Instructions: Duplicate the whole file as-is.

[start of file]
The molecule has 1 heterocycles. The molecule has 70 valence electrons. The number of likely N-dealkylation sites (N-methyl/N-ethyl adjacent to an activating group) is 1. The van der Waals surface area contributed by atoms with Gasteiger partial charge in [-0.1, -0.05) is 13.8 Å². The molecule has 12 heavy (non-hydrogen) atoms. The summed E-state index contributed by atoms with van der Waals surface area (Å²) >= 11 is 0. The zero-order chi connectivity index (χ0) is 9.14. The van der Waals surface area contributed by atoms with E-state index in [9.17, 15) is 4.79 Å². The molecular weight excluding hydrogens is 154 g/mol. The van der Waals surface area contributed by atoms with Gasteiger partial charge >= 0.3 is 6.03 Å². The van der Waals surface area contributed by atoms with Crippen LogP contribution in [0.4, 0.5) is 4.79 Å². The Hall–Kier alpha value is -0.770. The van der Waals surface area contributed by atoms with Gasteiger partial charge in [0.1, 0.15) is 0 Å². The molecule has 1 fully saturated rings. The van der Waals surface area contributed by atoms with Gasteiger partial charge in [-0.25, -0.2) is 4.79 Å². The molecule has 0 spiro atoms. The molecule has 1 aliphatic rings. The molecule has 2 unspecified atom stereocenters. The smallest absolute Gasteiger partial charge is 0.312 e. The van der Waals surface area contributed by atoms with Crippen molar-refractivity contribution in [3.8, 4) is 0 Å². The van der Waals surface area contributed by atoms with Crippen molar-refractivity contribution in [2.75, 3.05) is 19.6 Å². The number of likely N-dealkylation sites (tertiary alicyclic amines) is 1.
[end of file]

The molecule has 1 heterocycles. The molecule has 70 valence electrons. The number of likely N-dealkylation sites (N-methyl/N-ethyl adjacent to an activating group) is 1. The van der Waals surface area contributed by atoms with Gasteiger partial charge in [-0.1, -0.05) is 13.8 Å². The molecule has 12 heavy (non-hydrogen) atoms. The summed E-state index contributed by atoms with van der Waals surface area (Å²) >= 11 is 0. The zero-order chi connectivity index (χ0) is 9.14. The van der Waals surface area contributed by atoms with E-state index in [9.17, 15) is 4.79 Å². The molecular weight excluding hydrogens is 154 g/mol. The van der Waals surface area contributed by atoms with Gasteiger partial charge >= 0.3 is 6.03 Å². The van der Waals surface area contributed by atoms with Crippen LogP contribution in [0.4, 0.5) is 4.79 Å². The Hall–Kier alpha value is -0.770. The van der Waals surface area contributed by atoms with Gasteiger partial charge in [0.1, 0.15) is 0 Å². The molecule has 1 fully saturated rings. The van der Waals surface area contributed by atoms with Gasteiger partial charge in [-0.25, -0.2) is 4.79 Å². The molecule has 0 spiro atoms. The molecule has 1 aliphatic rings. The molecule has 2 unspecified atom stereocenters. The smallest absolute Gasteiger partial charge is 0.312 e. The van der Waals surface area contributed by atoms with Crippen molar-refractivity contribution in [3.8, 4) is 0 Å². The van der Waals surface area contributed by atoms with Crippen molar-refractivity contribution in [2.75, 3.05) is 19.6 Å². The number of likely N-dealkylation sites (tertiary alicyclic amines) is 1.